Christmas and Hanukkah are celebrated all over the world toward the end of each calendar year, and most of us are familiar with them.
Kwanzaa is a 7-day holiday that began about 40 years ago, as a way for African-Americans to celebrate their heritage.
Students at Meridian High School got a lesson in observing the holiday, courtesy of Ruth Kesinea Jones Friday.
"Christmas is a time when people like to focus on going out to spend lots of money to buy presents and things like that," said Jones, who describes it as a cultural rather than a religious holiday. "And there are some families who do not have money to buy presents."
Only two gifts are given, one of which has to be a book. The other has to be of African culture, such as jewelry or statues.
Jones especially wants to bring Kwanzaa into the schools to students.
"A lot of them have low self-esteem, and they need to be reminded that there was a time in history when we had this glorious past," Jones said.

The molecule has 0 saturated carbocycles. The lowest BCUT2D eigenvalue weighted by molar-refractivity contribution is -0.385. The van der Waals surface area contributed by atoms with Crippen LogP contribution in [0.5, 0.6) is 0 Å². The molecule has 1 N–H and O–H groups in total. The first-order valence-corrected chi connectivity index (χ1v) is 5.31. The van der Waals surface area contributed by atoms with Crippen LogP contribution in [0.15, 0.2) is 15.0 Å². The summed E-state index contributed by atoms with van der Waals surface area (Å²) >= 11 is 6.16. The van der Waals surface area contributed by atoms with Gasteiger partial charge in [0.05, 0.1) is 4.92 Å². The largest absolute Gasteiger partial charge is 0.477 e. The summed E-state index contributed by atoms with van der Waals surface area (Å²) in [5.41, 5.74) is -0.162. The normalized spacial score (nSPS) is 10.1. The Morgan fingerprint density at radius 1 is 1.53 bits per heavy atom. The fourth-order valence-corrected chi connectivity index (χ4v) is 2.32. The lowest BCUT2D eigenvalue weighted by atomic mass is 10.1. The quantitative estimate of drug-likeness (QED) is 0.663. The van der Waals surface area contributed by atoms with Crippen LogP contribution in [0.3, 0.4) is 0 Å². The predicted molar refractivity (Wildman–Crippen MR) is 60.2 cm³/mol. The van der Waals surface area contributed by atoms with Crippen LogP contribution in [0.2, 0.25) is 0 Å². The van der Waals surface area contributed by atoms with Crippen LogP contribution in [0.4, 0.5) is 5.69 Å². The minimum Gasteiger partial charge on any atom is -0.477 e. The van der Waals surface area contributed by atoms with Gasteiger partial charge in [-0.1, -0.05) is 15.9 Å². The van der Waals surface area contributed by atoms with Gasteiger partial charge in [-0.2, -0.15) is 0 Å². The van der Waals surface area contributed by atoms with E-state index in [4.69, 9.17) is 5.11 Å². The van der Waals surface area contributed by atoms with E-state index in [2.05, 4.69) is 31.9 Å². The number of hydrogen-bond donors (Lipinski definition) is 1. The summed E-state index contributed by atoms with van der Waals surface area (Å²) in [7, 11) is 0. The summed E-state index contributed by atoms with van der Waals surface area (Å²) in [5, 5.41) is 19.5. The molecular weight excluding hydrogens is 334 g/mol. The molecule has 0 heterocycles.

Kwanzaa takes place over seven days. On each day, a candle is lit. Each candle symbolizes the seven principles of Kwanzaa.
The students who attended the demonstration at Meridian High School saw the importance of several things.
"Family and culture, learning not only African-American roots but people learning the culture of everyone who comes to America," said Maya Luster, an MHS senior.
"I didn't know anything about Kwanzaa," said senior Dan Barrett. "They taught us seven rules. The last rule spoke out before all of them. It was Imani, having faith and believing in God."
The other principles emphasize about being united, being yourself, working together, sharing wealth, having goals, and being creative.